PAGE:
Microsoft’s New GigJam App Takes on Composite Applications

Microsoft announced a new application called Project GigJam which is designed to create that unified portal type presentation layer through an application that can be used as a native composite app with your laptop, tablet or phone.

The basic metaphor is a user designs a “gig” (named for the gig economy) by adding a set of cards.  These cards are presentation views of underlying services, repositories or applications.  The user can link data together across multiple applications – for example, a customer stored in CRM and in SAP.  Once they have created their view the user can share it with colleagues, annotate them, etc.

The user can also hide items that they do not want to share simply by crossing them out:


Co-authoring, co-reviewing and real time collaboration is also built as well as cortana voice integration.

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Building Your Own Micro-Service APIs to Wrap Office 365 or SharePoint 2013 for JavaScript Web Developers

Office 365 and SharePoint provide a variety of APIs that can be accessed and called from JavaScript.  Imagine the following scenario:


Microsoft provides a collection of APIs that you can use to fetch data from SharePoint.  These APIs work quite well but are not exactly intuitive to the non-SharePoint developer (e.g. a web developer who lives in JavaScript/AngularJS/Bootstrap/HTML5 all day). 

Imagine that we have a mobile friendly, responsive web application and we want to display the latest news from SharePoint.  Using JavaScript/AngularJS/HTML5 we can build a nice responsive page layout that has a panel that might look something like this:


If I’m writing an AngularJS controller, what I really want is a JSON object that represents the content to be rendered.  The SharePoint API can provide this to me using the search APIs which will provide the content through either REST or JavaScript APIs.  However, there are some SharePoint specific “idiosyncrasies” (kind word for it!) that take some learning to master these APIs.  These include:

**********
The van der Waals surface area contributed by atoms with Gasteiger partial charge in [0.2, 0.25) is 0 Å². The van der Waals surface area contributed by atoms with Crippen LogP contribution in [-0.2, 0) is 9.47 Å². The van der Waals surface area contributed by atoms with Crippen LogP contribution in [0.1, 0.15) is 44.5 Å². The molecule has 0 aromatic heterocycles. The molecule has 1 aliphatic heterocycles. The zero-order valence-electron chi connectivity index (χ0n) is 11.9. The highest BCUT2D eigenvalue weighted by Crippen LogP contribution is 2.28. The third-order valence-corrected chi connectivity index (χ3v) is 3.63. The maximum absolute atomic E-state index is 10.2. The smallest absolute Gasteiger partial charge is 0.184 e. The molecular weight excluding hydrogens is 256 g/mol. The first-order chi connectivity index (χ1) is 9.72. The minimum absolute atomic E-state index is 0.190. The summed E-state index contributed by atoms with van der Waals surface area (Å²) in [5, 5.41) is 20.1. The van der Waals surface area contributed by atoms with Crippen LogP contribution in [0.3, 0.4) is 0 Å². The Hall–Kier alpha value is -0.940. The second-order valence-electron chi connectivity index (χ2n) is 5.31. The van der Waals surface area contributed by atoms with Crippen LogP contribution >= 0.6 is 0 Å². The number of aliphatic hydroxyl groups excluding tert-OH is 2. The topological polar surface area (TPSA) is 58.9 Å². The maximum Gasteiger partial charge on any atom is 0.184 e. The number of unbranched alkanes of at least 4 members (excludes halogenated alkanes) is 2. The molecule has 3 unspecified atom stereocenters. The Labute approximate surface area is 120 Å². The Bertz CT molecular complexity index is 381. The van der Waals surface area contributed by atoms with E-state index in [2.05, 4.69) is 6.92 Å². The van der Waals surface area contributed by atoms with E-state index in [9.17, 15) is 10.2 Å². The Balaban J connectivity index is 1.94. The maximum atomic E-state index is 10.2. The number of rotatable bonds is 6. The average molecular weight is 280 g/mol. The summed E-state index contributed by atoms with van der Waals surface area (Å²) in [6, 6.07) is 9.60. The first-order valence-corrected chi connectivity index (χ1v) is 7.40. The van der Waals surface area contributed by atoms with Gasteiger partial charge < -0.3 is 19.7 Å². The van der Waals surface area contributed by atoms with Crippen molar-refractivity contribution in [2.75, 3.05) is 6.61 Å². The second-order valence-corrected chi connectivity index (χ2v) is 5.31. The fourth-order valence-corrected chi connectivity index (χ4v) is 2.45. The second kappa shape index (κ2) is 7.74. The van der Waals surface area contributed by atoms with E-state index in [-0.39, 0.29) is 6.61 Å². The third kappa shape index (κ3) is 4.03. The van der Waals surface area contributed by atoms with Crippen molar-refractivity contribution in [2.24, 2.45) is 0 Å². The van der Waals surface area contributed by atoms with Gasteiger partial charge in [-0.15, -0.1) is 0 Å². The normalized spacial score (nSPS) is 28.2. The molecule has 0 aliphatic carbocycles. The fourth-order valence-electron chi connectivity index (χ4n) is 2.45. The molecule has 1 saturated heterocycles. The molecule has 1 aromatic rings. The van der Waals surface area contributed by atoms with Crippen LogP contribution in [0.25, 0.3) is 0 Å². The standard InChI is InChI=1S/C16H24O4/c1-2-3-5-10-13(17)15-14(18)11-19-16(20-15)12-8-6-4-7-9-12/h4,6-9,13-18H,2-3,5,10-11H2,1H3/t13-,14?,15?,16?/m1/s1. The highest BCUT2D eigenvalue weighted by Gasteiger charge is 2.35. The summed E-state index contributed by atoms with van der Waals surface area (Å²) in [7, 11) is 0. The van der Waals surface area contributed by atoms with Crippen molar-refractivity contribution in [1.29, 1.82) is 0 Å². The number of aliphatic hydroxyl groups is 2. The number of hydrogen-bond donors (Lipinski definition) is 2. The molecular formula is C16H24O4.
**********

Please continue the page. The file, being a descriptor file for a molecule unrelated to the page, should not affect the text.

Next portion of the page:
• Understanding all the built in search fields, content types, etc. and their non-intuitive identifiers (for example, did you know that “News” has a content type ID of “ǂǂ416e6e6f756e63656d656e74”?)

  • With the search APIs, you have to ask for fields to be returned such as the body text of the news item. 
  • With search, you can be returned multiple result sets – for example, SharePoint will provide one result set of found pages and another of relevant results.

  • Searching, filtering, and sorting all have APIs that need to be learned in order to retrieve the results required.

This is just scratching the surface – you could spend months figuring out the SharePoint search APIs work, and that’s just for fetching content.  Adding content also has its own learning curve as well.

If you jam all this logic into your JavaScript, you’re putting a lot of complexity into your web developer’s hands that could be insulated away. 

A Proposed Approach: Use a Custom Web API to build a Micro-Service

What if instead of using JavaScript to interact with the API, we built a custom web API to act as an abstracted micro-service?  In this scenario, what our poor web developer wants is something as simple as this:

var responsePromise = $http.get(vm.NewsLatestURL, config, {});
     responsePromise.success(function (dataFromServer, status, headers, config) {
         vm.newsItems = dataFromServer;
     responsePromise.error(function (data, status, headers, config) {
         alert(“Loading NewLatest failed!”);

I ask for a JSON object, and I get one returned.  Simple.  Once I had this micro-service written, I could hook up the JavaScript in about 30 seconds.  More importantly, I didn’t need to know anything about SharePoint at all.

How do we build such an API – we can use ASP.NET Web API as our framework.  In this scenario, I built a custom SharePointController that calls a business component that does all the idiosyncratic SharePoint API work and returns a very simple pre-processed JSON object.


The code for the ASP.NET WEB API controller is very simple because all the processing logic is in a separate service class.

public class SharePointController : ApiController
         public IEnumerable<SharePointNewsModel> GetLatestNews()
             SharePointNewsService service = new SharePointNewsService(URL, UserName, Password);
             return service.LatestNews();